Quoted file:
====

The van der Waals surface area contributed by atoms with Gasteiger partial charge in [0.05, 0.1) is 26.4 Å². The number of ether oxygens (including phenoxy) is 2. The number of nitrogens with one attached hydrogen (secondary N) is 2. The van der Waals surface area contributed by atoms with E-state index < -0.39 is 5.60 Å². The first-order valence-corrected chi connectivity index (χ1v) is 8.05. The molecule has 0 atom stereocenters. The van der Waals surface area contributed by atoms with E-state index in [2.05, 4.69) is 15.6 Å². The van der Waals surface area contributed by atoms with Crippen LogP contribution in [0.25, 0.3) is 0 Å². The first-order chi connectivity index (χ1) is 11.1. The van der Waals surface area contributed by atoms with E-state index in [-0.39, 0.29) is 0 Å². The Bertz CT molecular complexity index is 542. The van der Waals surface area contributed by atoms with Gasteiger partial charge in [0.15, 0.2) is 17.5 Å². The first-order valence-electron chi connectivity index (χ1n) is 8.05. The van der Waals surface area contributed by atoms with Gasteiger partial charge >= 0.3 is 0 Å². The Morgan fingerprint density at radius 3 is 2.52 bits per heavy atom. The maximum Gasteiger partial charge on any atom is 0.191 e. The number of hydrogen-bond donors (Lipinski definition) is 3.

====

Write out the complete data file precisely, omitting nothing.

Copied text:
The van der Waals surface area contributed by atoms with Gasteiger partial charge in [0.05, 0.1) is 26.4 Å². The number of ether oxygens (including phenoxy) is 2. The number of nitrogens with one attached hydrogen (secondary N) is 2. The van der Waals surface area contributed by atoms with E-state index < -0.39 is 5.60 Å². The first-order valence-corrected chi connectivity index (χ1v) is 8.05. The molecule has 0 atom stereocenters. The van der Waals surface area contributed by atoms with E-state index in [2.05, 4.69) is 15.6 Å². The van der Waals surface area contributed by atoms with Crippen LogP contribution in [0.25, 0.3) is 0 Å². The first-order chi connectivity index (χ1) is 11.1. The van der Waals surface area contributed by atoms with E-state index in [-0.39, 0.29) is 0 Å². The Bertz CT molecular complexity index is 542. The van der Waals surface area contributed by atoms with Gasteiger partial charge in [0.15, 0.2) is 17.5 Å². The first-order valence-electron chi connectivity index (χ1n) is 8.05. The van der Waals surface area contributed by atoms with Gasteiger partial charge >= 0.3 is 0 Å². The Morgan fingerprint density at radius 3 is 2.52 bits per heavy atom. The maximum Gasteiger partial charge on any atom is 0.191 e. The number of hydrogen-bond donors (Lipinski definition) is 3.